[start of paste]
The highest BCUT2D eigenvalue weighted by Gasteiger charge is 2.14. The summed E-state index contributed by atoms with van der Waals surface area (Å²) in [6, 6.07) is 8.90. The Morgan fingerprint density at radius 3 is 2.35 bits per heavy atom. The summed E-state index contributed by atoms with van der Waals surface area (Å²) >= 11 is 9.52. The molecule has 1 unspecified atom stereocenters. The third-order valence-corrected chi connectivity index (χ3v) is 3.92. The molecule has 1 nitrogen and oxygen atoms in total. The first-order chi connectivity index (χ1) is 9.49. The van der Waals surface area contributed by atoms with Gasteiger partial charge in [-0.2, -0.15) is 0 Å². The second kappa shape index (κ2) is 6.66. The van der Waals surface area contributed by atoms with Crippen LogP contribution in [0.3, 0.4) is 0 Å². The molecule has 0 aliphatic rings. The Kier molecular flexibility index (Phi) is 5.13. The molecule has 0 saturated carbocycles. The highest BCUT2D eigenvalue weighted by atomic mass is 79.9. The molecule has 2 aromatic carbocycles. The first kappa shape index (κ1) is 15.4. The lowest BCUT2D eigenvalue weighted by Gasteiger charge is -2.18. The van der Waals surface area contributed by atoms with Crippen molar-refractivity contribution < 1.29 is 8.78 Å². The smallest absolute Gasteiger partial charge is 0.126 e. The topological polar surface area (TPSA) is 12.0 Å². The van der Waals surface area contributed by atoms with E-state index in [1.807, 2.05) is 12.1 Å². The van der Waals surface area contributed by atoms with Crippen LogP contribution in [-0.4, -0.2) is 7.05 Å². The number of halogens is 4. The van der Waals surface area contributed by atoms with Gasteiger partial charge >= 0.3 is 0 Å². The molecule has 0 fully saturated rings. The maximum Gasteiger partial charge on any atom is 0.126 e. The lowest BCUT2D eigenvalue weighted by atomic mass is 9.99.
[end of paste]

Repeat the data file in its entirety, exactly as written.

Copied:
The highest BCUT2D eigenvalue weighted by Gasteiger charge is 2.14. The summed E-state index contributed by atoms with van der Waals surface area (Å²) in [6, 6.07) is 8.90. The Morgan fingerprint density at radius 3 is 2.35 bits per heavy atom. The summed E-state index contributed by atoms with van der Waals surface area (Å²) >= 11 is 9.52. The molecule has 1 unspecified atom stereocenters. The third-order valence-corrected chi connectivity index (χ3v) is 3.92. The molecule has 1 nitrogen and oxygen atoms in total. The first-order chi connectivity index (χ1) is 9.49. The van der Waals surface area contributed by atoms with Gasteiger partial charge in [-0.2, -0.15) is 0 Å². The second kappa shape index (κ2) is 6.66. The van der Waals surface area contributed by atoms with Crippen LogP contribution in [0.3, 0.4) is 0 Å². The molecule has 0 aliphatic rings. The Kier molecular flexibility index (Phi) is 5.13. The molecule has 0 saturated carbocycles. The highest BCUT2D eigenvalue weighted by atomic mass is 79.9. The molecule has 2 aromatic carbocycles. The first kappa shape index (κ1) is 15.4. The lowest BCUT2D eigenvalue weighted by Gasteiger charge is -2.18. The van der Waals surface area contributed by atoms with Crippen molar-refractivity contribution < 1.29 is 8.78 Å². The smallest absolute Gasteiger partial charge is 0.126 e. The topological polar surface area (TPSA) is 12.0 Å². The van der Waals surface area contributed by atoms with E-state index in [1.807, 2.05) is 12.1 Å². The van der Waals surface area contributed by atoms with Crippen LogP contribution in [-0.4, -0.2) is 7.05 Å². The number of halogens is 4. The van der Waals surface area contributed by atoms with Gasteiger partial charge >= 0.3 is 0 Å². The molecule has 0 fully saturated rings. The maximum Gasteiger partial charge on any atom is 0.126 e. The lowest BCUT2D eigenvalue weighted by atomic mass is 9.99.